Two: (This might not be Third Order, but bear with me.) A pattern of consciousness is healthy to the extent that it allows the person to, fosters or doesn’t impede them from, perceiving any object of perception which is potentially available in the experiential/ontological world-space of that structure-stage. In plain words, this does mean fully inhabiting one’s stage.
In plainer words, it means that if one or two people in a structure-stage “perceive” a phenomenon which becomes available to perception ONLY from within that worldspace, then a pattern of consciousness which blocks access to that perception, is can be regarded as unhealthy for that structure-stage. All the “voices crying in the wilderness” will be happy to hear about this criterion!!!!
Another way of describing this is that a pattern of consciousness can be regarded as unhealthy to the extent it is based on denial (not simple ignorance) of anything perceptible in that worldspace and thus potentially part of their awareness, that would be potentially useful for living and growing within that worldspace. (This corresponds very closely with Ayn Rand’s criterion for “evil,” of deliberate refusal to raise one’s level of awareness in the face of some sense that such raising is being called for by something not in full awareness.)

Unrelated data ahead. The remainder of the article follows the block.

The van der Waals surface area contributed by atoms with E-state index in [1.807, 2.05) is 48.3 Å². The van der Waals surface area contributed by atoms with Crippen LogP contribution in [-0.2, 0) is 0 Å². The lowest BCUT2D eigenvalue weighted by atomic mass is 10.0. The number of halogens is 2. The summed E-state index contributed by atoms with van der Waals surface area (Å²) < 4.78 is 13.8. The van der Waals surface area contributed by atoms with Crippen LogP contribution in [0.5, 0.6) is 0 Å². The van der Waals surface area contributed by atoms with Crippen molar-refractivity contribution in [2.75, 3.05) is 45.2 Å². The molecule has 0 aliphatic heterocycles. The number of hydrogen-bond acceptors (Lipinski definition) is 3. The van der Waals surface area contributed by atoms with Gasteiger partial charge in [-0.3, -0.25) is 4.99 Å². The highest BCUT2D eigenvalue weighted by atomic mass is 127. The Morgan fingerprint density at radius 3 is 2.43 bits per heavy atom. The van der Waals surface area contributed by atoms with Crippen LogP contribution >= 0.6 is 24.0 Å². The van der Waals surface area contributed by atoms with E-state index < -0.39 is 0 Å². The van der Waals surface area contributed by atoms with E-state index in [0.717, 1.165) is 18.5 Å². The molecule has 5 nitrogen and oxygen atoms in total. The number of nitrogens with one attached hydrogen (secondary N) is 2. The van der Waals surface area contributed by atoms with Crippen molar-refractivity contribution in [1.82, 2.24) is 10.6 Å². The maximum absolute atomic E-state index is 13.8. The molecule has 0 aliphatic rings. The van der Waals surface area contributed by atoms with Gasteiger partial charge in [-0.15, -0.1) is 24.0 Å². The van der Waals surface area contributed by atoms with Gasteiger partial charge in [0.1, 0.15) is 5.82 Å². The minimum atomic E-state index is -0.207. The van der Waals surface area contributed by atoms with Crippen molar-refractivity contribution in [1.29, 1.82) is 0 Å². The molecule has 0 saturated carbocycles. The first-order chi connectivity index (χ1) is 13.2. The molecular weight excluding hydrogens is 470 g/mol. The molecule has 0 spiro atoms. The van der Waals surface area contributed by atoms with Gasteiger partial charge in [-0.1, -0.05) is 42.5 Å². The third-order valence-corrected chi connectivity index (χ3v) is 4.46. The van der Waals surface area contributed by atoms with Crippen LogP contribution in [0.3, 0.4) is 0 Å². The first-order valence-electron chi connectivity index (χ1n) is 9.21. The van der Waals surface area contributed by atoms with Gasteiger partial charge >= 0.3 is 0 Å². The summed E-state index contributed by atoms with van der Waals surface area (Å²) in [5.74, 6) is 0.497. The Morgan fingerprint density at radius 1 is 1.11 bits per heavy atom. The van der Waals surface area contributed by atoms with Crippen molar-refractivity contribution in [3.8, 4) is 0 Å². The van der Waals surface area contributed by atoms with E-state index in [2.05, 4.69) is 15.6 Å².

Another way of describing this, is that healthiness excludes denial and repression, which is blocking one's own awareness of something potentially in one's perception.
Three: There seem to be certain qualities or patterns of consciousness which are trans-stage, which are conducive to both of the First-Order criteria. (And thus might be Second-order, not Third.) These include kindness and curiosity, and a third which I can’t recall right now. There are other folks who know a lot more about these matters than I do, and I hope they will comment extensively below. I myself find the notion of such “trans-stage” patterns or qualities, very fascinating and potentially extraordinarily useful for anyone concerned with either translation or transformation.
Curiosity might correspond with the drive to grow and develop, so it might match the second of the First-Order criteria above. Kindness might match, for most stages, the first of those two First-Order criteria, being conducive to thriving -- since kindness given often begets kindness to receive, and both are conducive to well-being!
* Here are some peeks down THAT rabbit hole:
by Rev. Alia Aurami, Ph.D., Head Minister, Amplifying Divine Light in All Church